Farm Aid 2017: A Priceless Pilgrimage
Willie Nelson on September 19, 2017
More than 1,200 miles following the white line from Waterloo, Ontario, to Burgettstown, Pennsylvania, and back again in a 36-hour span; 1,600 pics snapped in the photo pit; many more musical memories made over an 11-hour span on a summerlike September day – including seeing Neil Young wail on Old Black (his 1953 vintage Gibson Goldtop Les Paul guitar) and Willie Nelson pluck away on Trigger (his faithful acoustic, which though battered and scratched, still resonates with a sound all the Texas songwriter's own) – all for a great cause, raising awareness and funds for family farmers at Farm Aid 32 = priceless.
While the miles I logged might seem a lot, gazing at the license plates in the parking lot showed I was not alone in my journey to support this cause; people came to Pennsylvannia from as far away as Michigan, Minnesota, New York, Virginia, Maryland, and Tennessee.
With Mother Nature wreaking havoc in recent weeks as people (including many farmers) from Florida to Texas tried to reason with hurricane season, this installment of Farm Aid proved the event is as important and as relevant today as it was when Willie Nelson founded the nonprofit organization back in 1985. Its mission to help and support family farmers trying to eke out a living, growing good food and competing with corporate giants and factory farms, remains the same.
As always, the ornery and unpredictable Young – never shy to share an option – had one of the strongest statements in the morning press conference. Shakey said: "I'm here to tell you America is already great! We don't need to apologize and feel bad about who we are. Stop watching TV because it makes you feel bad."
More than three decades on, the Farm Aid concert is a live music event that certainly makes one feel good about not just the Americas, but life in general. All the artists donate their time and play for free. And the 23,000 strong who attended this year's all-day festival showed their support by sporting T-shirts that read "Stop Factory Farms" and "Fuck Monsanto" and buying posters, pullovers, and other Farm Aid merchandise throughout the day. Since 1985, Farm Aid has raised more than $50 million to help family farmers thrive all over the country while inspiring millions to take part in the Good Food Movement.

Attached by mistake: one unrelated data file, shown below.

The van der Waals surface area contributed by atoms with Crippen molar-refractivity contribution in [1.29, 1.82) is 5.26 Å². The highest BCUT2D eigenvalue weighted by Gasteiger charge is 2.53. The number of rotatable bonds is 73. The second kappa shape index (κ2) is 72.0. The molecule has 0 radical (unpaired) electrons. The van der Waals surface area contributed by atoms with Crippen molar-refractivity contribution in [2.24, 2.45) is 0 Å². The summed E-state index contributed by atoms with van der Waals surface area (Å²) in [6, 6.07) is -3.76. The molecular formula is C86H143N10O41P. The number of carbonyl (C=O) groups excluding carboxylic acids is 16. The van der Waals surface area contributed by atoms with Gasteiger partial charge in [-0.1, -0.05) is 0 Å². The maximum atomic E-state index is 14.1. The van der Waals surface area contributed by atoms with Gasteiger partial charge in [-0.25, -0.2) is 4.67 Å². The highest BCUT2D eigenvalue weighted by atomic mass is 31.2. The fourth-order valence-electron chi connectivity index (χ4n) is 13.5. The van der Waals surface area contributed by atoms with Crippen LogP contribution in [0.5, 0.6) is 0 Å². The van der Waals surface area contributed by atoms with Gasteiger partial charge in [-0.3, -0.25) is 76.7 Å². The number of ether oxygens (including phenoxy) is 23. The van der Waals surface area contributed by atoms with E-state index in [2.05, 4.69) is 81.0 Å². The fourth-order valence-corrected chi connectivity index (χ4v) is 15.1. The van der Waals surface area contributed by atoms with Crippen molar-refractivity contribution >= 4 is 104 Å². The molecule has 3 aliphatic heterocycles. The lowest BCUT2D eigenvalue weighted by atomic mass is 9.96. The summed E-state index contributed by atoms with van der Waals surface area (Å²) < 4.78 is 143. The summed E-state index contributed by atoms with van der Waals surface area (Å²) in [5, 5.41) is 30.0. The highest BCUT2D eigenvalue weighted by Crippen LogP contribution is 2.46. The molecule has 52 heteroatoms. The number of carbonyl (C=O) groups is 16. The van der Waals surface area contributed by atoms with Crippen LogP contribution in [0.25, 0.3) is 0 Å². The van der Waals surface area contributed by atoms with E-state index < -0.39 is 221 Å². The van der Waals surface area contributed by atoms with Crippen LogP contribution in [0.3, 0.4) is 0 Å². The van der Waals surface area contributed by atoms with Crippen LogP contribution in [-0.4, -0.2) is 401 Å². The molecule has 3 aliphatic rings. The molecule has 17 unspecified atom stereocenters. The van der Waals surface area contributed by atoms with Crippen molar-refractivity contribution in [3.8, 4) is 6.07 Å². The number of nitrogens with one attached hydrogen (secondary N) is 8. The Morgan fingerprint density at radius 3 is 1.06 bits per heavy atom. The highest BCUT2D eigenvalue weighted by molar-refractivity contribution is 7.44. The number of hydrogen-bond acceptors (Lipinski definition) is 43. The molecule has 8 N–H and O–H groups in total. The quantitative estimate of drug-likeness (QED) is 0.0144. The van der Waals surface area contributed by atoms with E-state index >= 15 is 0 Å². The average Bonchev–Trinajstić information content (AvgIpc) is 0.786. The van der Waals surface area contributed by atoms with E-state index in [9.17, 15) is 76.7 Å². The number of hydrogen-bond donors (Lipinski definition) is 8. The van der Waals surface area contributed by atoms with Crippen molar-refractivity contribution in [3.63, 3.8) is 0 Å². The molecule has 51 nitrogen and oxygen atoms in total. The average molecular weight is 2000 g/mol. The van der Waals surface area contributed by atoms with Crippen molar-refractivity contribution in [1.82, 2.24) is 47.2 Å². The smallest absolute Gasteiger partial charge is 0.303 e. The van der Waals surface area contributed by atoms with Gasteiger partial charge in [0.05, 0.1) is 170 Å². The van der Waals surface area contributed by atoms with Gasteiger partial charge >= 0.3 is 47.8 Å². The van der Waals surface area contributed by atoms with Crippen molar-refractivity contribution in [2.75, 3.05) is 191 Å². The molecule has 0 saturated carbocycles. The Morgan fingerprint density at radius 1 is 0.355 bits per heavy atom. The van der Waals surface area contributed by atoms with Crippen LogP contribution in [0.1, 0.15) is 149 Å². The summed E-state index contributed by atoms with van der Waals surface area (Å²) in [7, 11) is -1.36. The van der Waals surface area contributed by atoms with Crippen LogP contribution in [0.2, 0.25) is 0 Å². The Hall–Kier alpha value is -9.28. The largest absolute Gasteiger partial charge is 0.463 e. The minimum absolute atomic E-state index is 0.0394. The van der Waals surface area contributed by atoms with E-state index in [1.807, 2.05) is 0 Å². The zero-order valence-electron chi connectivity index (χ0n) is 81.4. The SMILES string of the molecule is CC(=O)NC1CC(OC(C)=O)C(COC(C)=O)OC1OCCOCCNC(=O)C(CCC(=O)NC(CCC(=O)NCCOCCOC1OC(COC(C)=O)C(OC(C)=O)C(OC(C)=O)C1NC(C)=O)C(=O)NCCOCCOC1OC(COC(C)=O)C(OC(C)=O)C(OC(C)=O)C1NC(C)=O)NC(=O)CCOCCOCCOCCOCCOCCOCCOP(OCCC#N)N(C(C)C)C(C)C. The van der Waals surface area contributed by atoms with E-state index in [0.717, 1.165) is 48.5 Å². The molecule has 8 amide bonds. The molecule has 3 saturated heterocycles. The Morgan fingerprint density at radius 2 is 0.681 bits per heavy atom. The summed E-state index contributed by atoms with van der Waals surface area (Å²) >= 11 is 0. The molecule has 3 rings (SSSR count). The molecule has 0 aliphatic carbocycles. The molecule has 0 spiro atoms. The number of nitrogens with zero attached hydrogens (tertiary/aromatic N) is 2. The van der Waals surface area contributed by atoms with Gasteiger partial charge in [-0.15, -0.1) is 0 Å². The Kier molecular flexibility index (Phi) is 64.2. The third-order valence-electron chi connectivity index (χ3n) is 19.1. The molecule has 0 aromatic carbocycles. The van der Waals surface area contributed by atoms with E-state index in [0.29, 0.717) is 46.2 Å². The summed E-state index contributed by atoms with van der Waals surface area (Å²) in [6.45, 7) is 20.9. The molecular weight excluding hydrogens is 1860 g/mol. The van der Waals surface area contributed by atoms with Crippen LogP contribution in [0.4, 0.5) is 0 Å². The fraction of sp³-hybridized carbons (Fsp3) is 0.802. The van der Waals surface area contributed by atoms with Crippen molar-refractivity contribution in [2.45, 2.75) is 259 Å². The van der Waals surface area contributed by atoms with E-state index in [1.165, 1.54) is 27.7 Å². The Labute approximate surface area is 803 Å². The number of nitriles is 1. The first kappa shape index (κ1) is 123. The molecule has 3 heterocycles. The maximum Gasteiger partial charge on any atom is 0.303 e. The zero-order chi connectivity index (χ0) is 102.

The day began shortly after 12:30 p.m. with Farm Aid founder Nelson singing an a capella version of the Lord's Prayer. Appropriately, the original country outlaw closed the show nearly 11 hours later with his family band and many of the amazing artists who played throughout the day.
Willie's son Lukas Nelson logged the most miles on the Farm Aid stage on this Saturday. And for good reason. He played a tight set early in the day with his band The Promise of the Real (POTR); later, he joined many of the other musicians, such as Jack Johnson and Sheryl Crow, before backing up Neil Young in his late-evening scorching set – channeling the ghosts of Crazy Horse 40 years gone – playing riffs on his Gibson and letting it wail and take him on a meandering journey. The 28-year-old's voice echoes a young Willie Nelson, but he's got a sound all his own.
Other highlights are too numerous, but I've captured a few. What the fundraiser was marked by – more than any of the other five Farm Aids I've attended over the past 15 years – were the artist collaborations. Jamey Johnson invited Nelson and POTR to join him for a rousing rendition of The Band's "Up on Cripple Creek." Next up, Margo Price performed the appropriate song: "I Want to Buy Back the Farm."
The day really kicked into gear around 4 p.m. with Nathaniel Rateliff & The Night Sweats. Their big hit "S.O.B." got the cowboys and cowgirls in the crowd stompin' their feet and clapping their hands trying to keep up the beat with the band's raucous rhythms and pulsating percussion. The Avett Brothers kept the kitchen party going, playing an energetic and sweaty set marked by songs new and old.
Later, Jack Johnson set the tone for encouraging collaborations. The highlight came mid-set when he invited Rateliff and his band, Jamey Johnson, and Sheryl Crow to join him on a memorable, soulful rendition of Bob Dylan's classic "I Shall Be Released." Crow's set that followed featured many of her radio-friendly hits, including "My Favorite Mistake," and "All I Wanna Do."
The pinnacle was when Crow invited Willie Nelson, Lukas Nelson, Jack Johnson, and Margo Price to join her on a blistering version of The Allman Brothers' "Midnight Rider," in a nod to the late great Gregg Allman.
As night descended, and predictable but enjoyable sets by Dave Matthews & Tim Reynolds and John Mellencamp had passed, it was finally "Neil time." After the roadies worked feverishly to get all his gear set up and his guitars ready, Young strutted out shortly after 9:35 p.m. with POTR and wasted no time, picking up Old Black and launching into "Fuckin' Up."
Finally, as the concert drew to its close, the grandfather and founder of this incredible day, 84-year-old Nelson, ended the show with nearly 60 minutes of all his hits. Nelson was backed by his longtime family band and, for the last few songs, nearly every one of the artists who had played that day joined him for a final curtain call.
While waiting for more than an hour to get out of the parking lot, I reminisced about the day, the cause, and just how lucky I was to be one of the 23,000 fans who witnessed Farm Aid 2017 in Pennsylvania – a concert I'll not soon forget.